In this case report, we present an unsuppressed patient living with HIV diagnosed and treated for COVID-19 who presented with similar symptoms 138 days later and was re-diagnosed with COVID-19 after testing negative in the interim and found to be Influenza A positive and COVID-19 negative with a repeat reverse-transcriptase-polymerase chain reaction (RT-PCR) test.

Case Report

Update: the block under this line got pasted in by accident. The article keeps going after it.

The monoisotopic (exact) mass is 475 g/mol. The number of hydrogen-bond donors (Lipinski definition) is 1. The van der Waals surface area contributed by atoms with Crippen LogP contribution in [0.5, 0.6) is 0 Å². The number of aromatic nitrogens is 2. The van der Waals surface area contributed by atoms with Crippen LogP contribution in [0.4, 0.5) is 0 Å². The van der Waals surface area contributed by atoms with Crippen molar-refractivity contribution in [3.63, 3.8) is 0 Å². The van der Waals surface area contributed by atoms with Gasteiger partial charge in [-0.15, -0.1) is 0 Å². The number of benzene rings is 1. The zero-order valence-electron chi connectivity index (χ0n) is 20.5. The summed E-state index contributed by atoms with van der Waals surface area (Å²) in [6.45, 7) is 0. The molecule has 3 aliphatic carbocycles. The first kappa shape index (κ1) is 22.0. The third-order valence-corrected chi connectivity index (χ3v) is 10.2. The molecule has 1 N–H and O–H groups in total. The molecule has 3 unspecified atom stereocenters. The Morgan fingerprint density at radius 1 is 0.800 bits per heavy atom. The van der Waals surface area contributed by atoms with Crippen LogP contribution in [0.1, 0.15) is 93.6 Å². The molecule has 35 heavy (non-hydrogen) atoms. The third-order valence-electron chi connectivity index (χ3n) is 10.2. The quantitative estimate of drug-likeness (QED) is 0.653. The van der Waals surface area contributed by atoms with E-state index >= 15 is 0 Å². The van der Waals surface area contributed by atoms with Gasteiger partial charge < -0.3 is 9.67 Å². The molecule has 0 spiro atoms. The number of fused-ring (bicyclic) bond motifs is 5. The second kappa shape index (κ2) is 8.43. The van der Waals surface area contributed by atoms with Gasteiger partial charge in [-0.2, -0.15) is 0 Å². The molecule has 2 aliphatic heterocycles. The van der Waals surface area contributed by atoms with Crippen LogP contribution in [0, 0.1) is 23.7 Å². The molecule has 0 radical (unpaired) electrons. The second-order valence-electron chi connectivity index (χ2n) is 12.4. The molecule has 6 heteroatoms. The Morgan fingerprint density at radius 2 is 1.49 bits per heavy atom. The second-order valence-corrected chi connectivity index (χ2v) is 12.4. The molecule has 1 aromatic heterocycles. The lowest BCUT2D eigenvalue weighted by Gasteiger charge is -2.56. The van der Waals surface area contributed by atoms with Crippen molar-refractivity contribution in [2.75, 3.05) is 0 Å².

Ms. R is a 51-year-old African American single mother who works as a medical technician in a local hospital. She has been a patient at a suburban family practice for fifteen years. Her past medical history includes Hypertension, HIV, Obesity, Prediabetes, Hyperlipidemia, and Vitamin D deficiency. All these comorbidities were controlled with medications and/or lifestyle modifications at the time of her initial infection with SARS-CoV-2 including an undetectable HIV viral load for the last 15 years.